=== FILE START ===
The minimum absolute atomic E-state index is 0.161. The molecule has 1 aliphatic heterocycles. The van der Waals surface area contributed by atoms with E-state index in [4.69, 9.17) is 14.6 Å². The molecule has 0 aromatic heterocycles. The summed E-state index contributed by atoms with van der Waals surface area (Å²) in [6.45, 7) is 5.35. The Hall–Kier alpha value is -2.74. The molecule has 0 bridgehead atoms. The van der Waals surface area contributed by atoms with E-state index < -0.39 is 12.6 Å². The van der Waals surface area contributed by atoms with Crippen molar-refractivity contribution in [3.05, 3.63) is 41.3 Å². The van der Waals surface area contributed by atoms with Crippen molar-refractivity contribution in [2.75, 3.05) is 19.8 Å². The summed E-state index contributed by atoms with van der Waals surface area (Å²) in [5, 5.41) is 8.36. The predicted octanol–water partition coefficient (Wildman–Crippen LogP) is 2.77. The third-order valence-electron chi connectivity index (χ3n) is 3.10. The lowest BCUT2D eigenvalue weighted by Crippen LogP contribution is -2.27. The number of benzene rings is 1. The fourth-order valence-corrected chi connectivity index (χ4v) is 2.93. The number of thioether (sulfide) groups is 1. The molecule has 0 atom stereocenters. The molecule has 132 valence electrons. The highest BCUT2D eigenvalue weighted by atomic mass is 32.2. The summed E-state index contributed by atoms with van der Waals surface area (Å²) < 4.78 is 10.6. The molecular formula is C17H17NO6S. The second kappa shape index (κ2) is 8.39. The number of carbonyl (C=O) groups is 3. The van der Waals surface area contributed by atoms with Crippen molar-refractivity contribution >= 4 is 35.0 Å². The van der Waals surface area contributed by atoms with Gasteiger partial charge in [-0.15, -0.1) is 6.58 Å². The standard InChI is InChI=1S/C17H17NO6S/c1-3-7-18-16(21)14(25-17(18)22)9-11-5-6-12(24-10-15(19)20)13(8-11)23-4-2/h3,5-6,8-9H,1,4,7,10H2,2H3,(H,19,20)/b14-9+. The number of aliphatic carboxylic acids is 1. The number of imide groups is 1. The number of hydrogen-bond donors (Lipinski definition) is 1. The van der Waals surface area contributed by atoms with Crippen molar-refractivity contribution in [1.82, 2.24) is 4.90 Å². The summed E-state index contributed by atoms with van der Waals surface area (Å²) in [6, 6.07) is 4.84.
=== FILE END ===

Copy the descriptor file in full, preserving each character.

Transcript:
The minimum absolute atomic E-state index is 0.161. The molecule has 1 aliphatic heterocycles. The van der Waals surface area contributed by atoms with E-state index in [4.69, 9.17) is 14.6 Å². The molecule has 0 aromatic heterocycles. The summed E-state index contributed by atoms with van der Waals surface area (Å²) in [6.45, 7) is 5.35. The Hall–Kier alpha value is -2.74. The molecule has 0 bridgehead atoms. The van der Waals surface area contributed by atoms with E-state index < -0.39 is 12.6 Å². The van der Waals surface area contributed by atoms with Crippen molar-refractivity contribution in [3.05, 3.63) is 41.3 Å². The van der Waals surface area contributed by atoms with Crippen molar-refractivity contribution in [2.75, 3.05) is 19.8 Å². The summed E-state index contributed by atoms with van der Waals surface area (Å²) in [5, 5.41) is 8.36. The predicted octanol–water partition coefficient (Wildman–Crippen LogP) is 2.77. The third-order valence-electron chi connectivity index (χ3n) is 3.10. The lowest BCUT2D eigenvalue weighted by Crippen LogP contribution is -2.27. The number of benzene rings is 1. The fourth-order valence-corrected chi connectivity index (χ4v) is 2.93. The number of thioether (sulfide) groups is 1. The molecule has 0 atom stereocenters. The molecule has 132 valence electrons. The highest BCUT2D eigenvalue weighted by atomic mass is 32.2. The summed E-state index contributed by atoms with van der Waals surface area (Å²) < 4.78 is 10.6. The molecular formula is C17H17NO6S. The second kappa shape index (κ2) is 8.39. The number of carbonyl (C=O) groups is 3. The van der Waals surface area contributed by atoms with Crippen molar-refractivity contribution >= 4 is 35.0 Å². The van der Waals surface area contributed by atoms with Gasteiger partial charge in [-0.15, -0.1) is 6.58 Å². The standard InChI is InChI=1S/C17H17NO6S/c1-3-7-18-16(21)14(25-17(18)22)9-11-5-6-12(24-10-15(19)20)13(8-11)23-4-2/h3,5-6,8-9H,1,4,7,10H2,2H3,(H,19,20)/b14-9+. The number of aliphatic carboxylic acids is 1. The number of imide groups is 1. The number of hydrogen-bond donors (Lipinski definition) is 1. The van der Waals surface area contributed by atoms with Crippen molar-refractivity contribution in [1.82, 2.24) is 4.90 Å². The summed E-state index contributed by atoms with van der Waals surface area (Å²) in [6, 6.07) is 4.84.